29. August 2017 · Comments Off · Categories: Acupuncture, Fybromyalgia

Fibromyalgia patients who exhibit greater sensitivity to pain are more likely to respond to sham acupuncture, and more likely to experience a worsening of pain after verum acupuncture, report US researchers. A cohort of 114 fibromyalgia patients received baseline pressure pain testing and were then randomised to either verum or sham acupuncture. Verum acupuncture consisted of needling nine acupuncture points (Baihui DU-20, right ear Shenmen, left Quchi L.I.-11, right Hegu L.I.-4, left Yanglingquan GB-34, left Zusanli ST-36, left Sanyinjiao SP-6 and right Taichong LIV-3), while sham treatment involved needling at non-acupuncture points. Participants received one to three treatments a week week for a total of 18 treatments. Participants who had higher pressure pain thresholds at baseline demonstrated a greater reduction in clinical pain following verum acupuncture, while participants who had lower baseline pain pressure thresholds showed a better analgesic response to sham acupuncture. In addition, patients with lower pressure pain thresholds reported exacerbated pain following verum acupuncture.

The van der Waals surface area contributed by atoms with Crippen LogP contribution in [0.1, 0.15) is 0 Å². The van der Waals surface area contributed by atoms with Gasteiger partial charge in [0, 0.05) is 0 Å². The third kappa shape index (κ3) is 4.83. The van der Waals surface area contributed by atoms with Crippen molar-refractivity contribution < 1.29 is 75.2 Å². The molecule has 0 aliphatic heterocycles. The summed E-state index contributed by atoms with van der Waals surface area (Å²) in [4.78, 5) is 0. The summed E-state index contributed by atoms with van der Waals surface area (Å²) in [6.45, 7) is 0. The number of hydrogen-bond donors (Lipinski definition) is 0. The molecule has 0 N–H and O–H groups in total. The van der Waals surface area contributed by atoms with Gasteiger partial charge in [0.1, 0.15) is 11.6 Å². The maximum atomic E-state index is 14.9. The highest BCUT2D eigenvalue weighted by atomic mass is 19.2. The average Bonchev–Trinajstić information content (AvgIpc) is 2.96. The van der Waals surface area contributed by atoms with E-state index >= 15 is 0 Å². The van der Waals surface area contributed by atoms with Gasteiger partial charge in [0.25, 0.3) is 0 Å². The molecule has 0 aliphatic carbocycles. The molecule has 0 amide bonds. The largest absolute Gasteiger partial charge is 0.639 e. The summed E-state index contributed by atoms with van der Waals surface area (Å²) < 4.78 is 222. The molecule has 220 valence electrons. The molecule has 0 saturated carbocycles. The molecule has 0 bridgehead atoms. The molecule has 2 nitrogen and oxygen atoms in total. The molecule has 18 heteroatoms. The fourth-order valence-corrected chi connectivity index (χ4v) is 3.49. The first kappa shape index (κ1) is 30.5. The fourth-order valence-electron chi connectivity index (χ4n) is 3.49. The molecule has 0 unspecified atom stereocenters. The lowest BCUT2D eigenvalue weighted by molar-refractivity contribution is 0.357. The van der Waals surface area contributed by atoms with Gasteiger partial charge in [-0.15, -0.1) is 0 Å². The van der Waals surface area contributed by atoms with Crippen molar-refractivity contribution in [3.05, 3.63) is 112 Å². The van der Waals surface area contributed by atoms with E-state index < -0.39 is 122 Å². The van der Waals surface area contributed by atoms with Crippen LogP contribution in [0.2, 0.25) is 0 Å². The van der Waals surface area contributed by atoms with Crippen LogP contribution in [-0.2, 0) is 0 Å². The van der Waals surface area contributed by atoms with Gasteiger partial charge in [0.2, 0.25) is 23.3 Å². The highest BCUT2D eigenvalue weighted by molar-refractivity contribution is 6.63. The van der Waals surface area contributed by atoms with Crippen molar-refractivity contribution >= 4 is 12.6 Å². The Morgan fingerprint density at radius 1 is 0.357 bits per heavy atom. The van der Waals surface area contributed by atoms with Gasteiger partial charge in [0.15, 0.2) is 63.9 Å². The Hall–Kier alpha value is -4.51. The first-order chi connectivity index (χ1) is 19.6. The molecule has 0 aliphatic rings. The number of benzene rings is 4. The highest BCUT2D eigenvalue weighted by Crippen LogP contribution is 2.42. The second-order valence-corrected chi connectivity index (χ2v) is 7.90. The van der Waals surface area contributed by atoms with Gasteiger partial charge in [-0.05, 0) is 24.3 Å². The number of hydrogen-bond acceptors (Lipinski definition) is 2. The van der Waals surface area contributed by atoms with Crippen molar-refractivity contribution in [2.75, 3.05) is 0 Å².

Evoked Pressure Pain Sensitivity Is Associated with Differential Analgesic Response to Verum and Sham Acupuncture in Fibromyalgia. Pain Med. 2017 Mar 15. doi: 10.1093/pm/pnx001. [Epub ahead of print].

14. July 2016 · Comments Off · Categories: Acupuncture, Fybromyalgia

Tai chi is more effective at relieving the pain and other symptoms of fibromyalgia than conventional stretching exercises, according to a randomised controlled trial carried out by American investigators. Sixty-six patients were randomly assigned to twice-weekly 60-minute sessions of either Yang-style tai chi or a control intervention consisting of wellness education and stretching, over a 12 week period. All 33 patients in the tai chi group reported improvements in fibromyalgia symptom scores and quality of life. These improvements were significantly greater than those seen in the stretching group and were maintained at 12-week follow-up. (A randomized trial of tai chi for fibromyalgia. N Engl J Med. 2010 Aug 19;363(8):743-54).

A systematic review of TCM therapies for treatment of fibromyalgia has concluded that they appear to be effective. The authors looked at twenty-five RCTs (1516 participants) of which ten were eligible for meta-analysis. Acupuncture reduced pain scores and number of tender points compared with conventional medication, however it showed no significant effect on pain reduction compared with sham acupuncture. A combination of acupuncture and cupping therapy was better than conventional medication for reducing pain and for improving depression scores. Other individual trials demonstrated positive effects of Chinese herbal medicine on pain reduction compared with conventional medication. (Traditional Chinese Medicine for treatment of fibromyalgia: a systematic review of randomized controlled trials. J Altern Complement Med. 2010 Apr;16(4):397-409).